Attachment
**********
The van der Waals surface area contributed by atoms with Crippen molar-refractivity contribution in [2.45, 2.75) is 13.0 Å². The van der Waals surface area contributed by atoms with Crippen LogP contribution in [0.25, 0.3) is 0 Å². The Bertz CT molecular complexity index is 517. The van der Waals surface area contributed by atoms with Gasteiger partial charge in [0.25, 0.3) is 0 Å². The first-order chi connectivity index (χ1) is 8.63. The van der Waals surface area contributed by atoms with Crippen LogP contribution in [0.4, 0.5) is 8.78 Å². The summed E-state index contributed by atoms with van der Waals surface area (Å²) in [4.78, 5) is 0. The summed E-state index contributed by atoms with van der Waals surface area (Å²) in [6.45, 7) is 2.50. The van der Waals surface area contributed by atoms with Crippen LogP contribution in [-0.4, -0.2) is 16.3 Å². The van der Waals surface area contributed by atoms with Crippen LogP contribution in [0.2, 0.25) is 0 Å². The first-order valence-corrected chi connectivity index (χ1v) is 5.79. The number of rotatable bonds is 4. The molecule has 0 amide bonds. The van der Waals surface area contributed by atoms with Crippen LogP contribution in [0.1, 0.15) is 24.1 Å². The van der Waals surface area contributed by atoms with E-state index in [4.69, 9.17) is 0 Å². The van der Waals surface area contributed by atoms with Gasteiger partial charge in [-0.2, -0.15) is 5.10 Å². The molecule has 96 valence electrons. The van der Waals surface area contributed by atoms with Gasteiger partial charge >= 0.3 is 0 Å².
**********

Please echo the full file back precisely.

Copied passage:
The van der Waals surface area contributed by atoms with Crippen molar-refractivity contribution in [2.45, 2.75) is 13.0 Å². The van der Waals surface area contributed by atoms with Crippen LogP contribution in [0.25, 0.3) is 0 Å². The Bertz CT molecular complexity index is 517. The van der Waals surface area contributed by atoms with Gasteiger partial charge in [0.25, 0.3) is 0 Å². The first-order chi connectivity index (χ1) is 8.63. The van der Waals surface area contributed by atoms with Crippen LogP contribution in [0.4, 0.5) is 8.78 Å². The summed E-state index contributed by atoms with van der Waals surface area (Å²) in [4.78, 5) is 0. The summed E-state index contributed by atoms with van der Waals surface area (Å²) in [6.45, 7) is 2.50. The van der Waals surface area contributed by atoms with Crippen LogP contribution in [-0.4, -0.2) is 16.3 Å². The van der Waals surface area contributed by atoms with Crippen LogP contribution in [0.2, 0.25) is 0 Å². The first-order valence-corrected chi connectivity index (χ1v) is 5.79. The number of rotatable bonds is 4. The molecule has 0 amide bonds. The van der Waals surface area contributed by atoms with Crippen LogP contribution in [0.1, 0.15) is 24.1 Å². The van der Waals surface area contributed by atoms with E-state index in [4.69, 9.17) is 0 Å². The van der Waals surface area contributed by atoms with Gasteiger partial charge in [-0.2, -0.15) is 5.10 Å². The molecule has 96 valence electrons. The van der Waals surface area contributed by atoms with Gasteiger partial charge >= 0.3 is 0 Å².